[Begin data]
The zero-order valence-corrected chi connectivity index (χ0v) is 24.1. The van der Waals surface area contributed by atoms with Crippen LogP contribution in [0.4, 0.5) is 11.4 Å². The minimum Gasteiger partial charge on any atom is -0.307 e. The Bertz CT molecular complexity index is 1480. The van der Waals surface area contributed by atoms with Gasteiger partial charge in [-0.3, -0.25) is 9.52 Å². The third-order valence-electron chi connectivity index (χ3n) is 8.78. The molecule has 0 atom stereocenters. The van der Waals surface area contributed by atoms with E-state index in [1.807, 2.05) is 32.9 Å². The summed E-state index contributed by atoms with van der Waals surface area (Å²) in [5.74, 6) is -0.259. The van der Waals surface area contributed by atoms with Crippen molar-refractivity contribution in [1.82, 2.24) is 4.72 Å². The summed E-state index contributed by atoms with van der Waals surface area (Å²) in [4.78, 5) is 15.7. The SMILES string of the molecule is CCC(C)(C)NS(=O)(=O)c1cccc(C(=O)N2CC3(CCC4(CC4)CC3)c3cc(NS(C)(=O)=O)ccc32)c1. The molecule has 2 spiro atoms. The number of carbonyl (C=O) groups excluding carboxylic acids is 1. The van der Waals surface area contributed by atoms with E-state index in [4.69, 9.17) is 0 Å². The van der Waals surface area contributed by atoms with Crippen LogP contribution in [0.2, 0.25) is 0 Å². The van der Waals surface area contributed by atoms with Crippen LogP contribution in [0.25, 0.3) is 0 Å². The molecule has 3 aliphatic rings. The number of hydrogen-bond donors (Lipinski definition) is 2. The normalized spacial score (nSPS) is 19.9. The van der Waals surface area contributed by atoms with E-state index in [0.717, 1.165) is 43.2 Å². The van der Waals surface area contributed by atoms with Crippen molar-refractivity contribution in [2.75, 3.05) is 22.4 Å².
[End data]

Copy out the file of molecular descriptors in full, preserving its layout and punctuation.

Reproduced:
The zero-order valence-corrected chi connectivity index (χ0v) is 24.1. The van der Waals surface area contributed by atoms with Crippen LogP contribution in [0.4, 0.5) is 11.4 Å². The minimum Gasteiger partial charge on any atom is -0.307 e. The Bertz CT molecular complexity index is 1480. The van der Waals surface area contributed by atoms with Gasteiger partial charge in [-0.3, -0.25) is 9.52 Å². The third-order valence-electron chi connectivity index (χ3n) is 8.78. The molecule has 0 atom stereocenters. The van der Waals surface area contributed by atoms with E-state index in [1.807, 2.05) is 32.9 Å². The summed E-state index contributed by atoms with van der Waals surface area (Å²) in [5.74, 6) is -0.259. The van der Waals surface area contributed by atoms with Crippen molar-refractivity contribution in [1.82, 2.24) is 4.72 Å². The summed E-state index contributed by atoms with van der Waals surface area (Å²) in [4.78, 5) is 15.7. The SMILES string of the molecule is CCC(C)(C)NS(=O)(=O)c1cccc(C(=O)N2CC3(CCC4(CC4)CC3)c3cc(NS(C)(=O)=O)ccc32)c1. The molecule has 2 spiro atoms. The number of carbonyl (C=O) groups excluding carboxylic acids is 1. The van der Waals surface area contributed by atoms with E-state index in [4.69, 9.17) is 0 Å². The van der Waals surface area contributed by atoms with Crippen LogP contribution in [0.2, 0.25) is 0 Å². The van der Waals surface area contributed by atoms with Crippen LogP contribution in [0.25, 0.3) is 0 Å². The molecule has 3 aliphatic rings. The number of hydrogen-bond donors (Lipinski definition) is 2. The normalized spacial score (nSPS) is 19.9. The van der Waals surface area contributed by atoms with E-state index in [0.717, 1.165) is 43.2 Å². The van der Waals surface area contributed by atoms with Crippen molar-refractivity contribution in [2.75, 3.05) is 22.4 Å².